Isle of Ulva
Community campaigners buy their island.
Ulva, an island in the West of Scotland, did a community buyout after a combination of community breakdown and market failure led to depopulation. It’s now beginning to thrive again.
Once home to more than 800 residents, the Isle of Ulva population had dwindled to just six people as waves of people left for the mainland looking for new opportunities due to lack of investment and jobs in this remote part of the UK.
But in June 2018, North West Mull Community Woodland Company (NWMCWC), which already owned part of neighbouring Mull as a community enterprise, bought the island from its aristocratic owner for £4.65 million from crowdfunding and a grant supported by the Scottish government. The project aims to repopulate Ulva and regenerate its local economy.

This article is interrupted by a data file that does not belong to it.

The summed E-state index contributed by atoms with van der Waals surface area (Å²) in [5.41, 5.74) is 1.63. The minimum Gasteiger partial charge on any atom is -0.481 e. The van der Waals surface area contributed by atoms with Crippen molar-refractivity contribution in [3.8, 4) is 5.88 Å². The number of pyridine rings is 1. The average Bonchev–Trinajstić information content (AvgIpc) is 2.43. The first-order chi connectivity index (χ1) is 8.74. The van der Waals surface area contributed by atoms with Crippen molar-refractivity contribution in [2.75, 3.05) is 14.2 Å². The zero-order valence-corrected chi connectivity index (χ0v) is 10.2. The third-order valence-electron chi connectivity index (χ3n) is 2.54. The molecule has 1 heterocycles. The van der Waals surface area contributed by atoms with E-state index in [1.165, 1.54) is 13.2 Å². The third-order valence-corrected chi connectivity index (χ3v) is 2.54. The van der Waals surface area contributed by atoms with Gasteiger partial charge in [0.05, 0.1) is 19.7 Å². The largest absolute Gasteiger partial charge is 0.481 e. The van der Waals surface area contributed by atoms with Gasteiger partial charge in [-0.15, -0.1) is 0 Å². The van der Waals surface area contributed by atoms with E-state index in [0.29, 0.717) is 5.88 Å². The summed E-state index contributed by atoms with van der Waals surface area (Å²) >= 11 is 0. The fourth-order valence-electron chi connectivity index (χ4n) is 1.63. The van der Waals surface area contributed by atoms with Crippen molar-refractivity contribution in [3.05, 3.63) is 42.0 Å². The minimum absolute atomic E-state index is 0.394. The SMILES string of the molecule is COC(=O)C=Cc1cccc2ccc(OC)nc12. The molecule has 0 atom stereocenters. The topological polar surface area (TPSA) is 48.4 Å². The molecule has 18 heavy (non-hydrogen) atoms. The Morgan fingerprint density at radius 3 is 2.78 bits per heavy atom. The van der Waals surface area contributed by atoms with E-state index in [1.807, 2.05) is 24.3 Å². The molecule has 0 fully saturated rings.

The following year, locals put out an appeal for people to move to the island and set plans in motion to regenerate agriculture by introducing a herd of cattle. Residents also plan to grow wildflowers to attract more wildlife. So far, 350 people have registered their interest in moving to Ulva which would make the population 60 times the size it is now.
John Addy, a director with NWMCWC, told the Independent: “For pretty much all recorded time – and before that too – there has been a vibrant, close-knit community here, and people still want to live here. If we can offer sustainable economic opportunities, we have no doubt they’ll come.”
Tags Community ownership
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